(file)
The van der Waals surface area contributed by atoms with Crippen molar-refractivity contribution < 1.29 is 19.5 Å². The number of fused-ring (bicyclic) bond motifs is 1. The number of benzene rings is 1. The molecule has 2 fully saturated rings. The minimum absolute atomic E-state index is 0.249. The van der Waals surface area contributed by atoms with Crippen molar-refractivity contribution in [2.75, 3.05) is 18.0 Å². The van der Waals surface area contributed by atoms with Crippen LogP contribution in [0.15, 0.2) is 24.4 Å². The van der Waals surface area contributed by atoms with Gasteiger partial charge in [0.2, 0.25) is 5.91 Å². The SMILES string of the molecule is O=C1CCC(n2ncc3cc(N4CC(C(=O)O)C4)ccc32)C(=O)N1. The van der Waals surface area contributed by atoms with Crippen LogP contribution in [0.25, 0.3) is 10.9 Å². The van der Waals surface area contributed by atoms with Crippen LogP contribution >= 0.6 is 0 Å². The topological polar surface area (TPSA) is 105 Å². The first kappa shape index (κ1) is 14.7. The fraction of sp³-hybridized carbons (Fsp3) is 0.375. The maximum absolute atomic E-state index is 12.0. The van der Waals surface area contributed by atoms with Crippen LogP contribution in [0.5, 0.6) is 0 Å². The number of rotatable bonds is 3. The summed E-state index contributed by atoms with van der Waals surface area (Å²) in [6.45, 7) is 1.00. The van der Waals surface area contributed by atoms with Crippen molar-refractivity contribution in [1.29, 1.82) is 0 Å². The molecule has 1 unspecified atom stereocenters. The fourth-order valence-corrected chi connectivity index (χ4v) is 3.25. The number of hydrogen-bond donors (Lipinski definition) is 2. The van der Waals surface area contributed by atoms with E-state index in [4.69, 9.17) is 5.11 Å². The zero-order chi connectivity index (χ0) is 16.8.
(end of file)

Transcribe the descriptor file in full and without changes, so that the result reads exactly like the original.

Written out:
The van der Waals surface area contributed by atoms with Crippen molar-refractivity contribution < 1.29 is 19.5 Å². The number of fused-ring (bicyclic) bond motifs is 1. The number of benzene rings is 1. The molecule has 2 fully saturated rings. The minimum absolute atomic E-state index is 0.249. The van der Waals surface area contributed by atoms with Crippen molar-refractivity contribution in [2.75, 3.05) is 18.0 Å². The van der Waals surface area contributed by atoms with Crippen LogP contribution in [0.15, 0.2) is 24.4 Å². The van der Waals surface area contributed by atoms with Gasteiger partial charge in [0.2, 0.25) is 5.91 Å². The SMILES string of the molecule is O=C1CCC(n2ncc3cc(N4CC(C(=O)O)C4)ccc32)C(=O)N1. The van der Waals surface area contributed by atoms with Crippen LogP contribution in [0.25, 0.3) is 10.9 Å². The van der Waals surface area contributed by atoms with Crippen LogP contribution >= 0.6 is 0 Å². The topological polar surface area (TPSA) is 105 Å². The first kappa shape index (κ1) is 14.7. The fraction of sp³-hybridized carbons (Fsp3) is 0.375. The maximum absolute atomic E-state index is 12.0. The van der Waals surface area contributed by atoms with Crippen LogP contribution in [0.5, 0.6) is 0 Å². The number of rotatable bonds is 3. The summed E-state index contributed by atoms with van der Waals surface area (Å²) in [6.45, 7) is 1.00. The van der Waals surface area contributed by atoms with Crippen molar-refractivity contribution in [1.29, 1.82) is 0 Å². The molecule has 1 unspecified atom stereocenters. The fourth-order valence-corrected chi connectivity index (χ4v) is 3.25. The number of hydrogen-bond donors (Lipinski definition) is 2. The van der Waals surface area contributed by atoms with E-state index in [4.69, 9.17) is 5.11 Å². The zero-order chi connectivity index (χ0) is 16.8.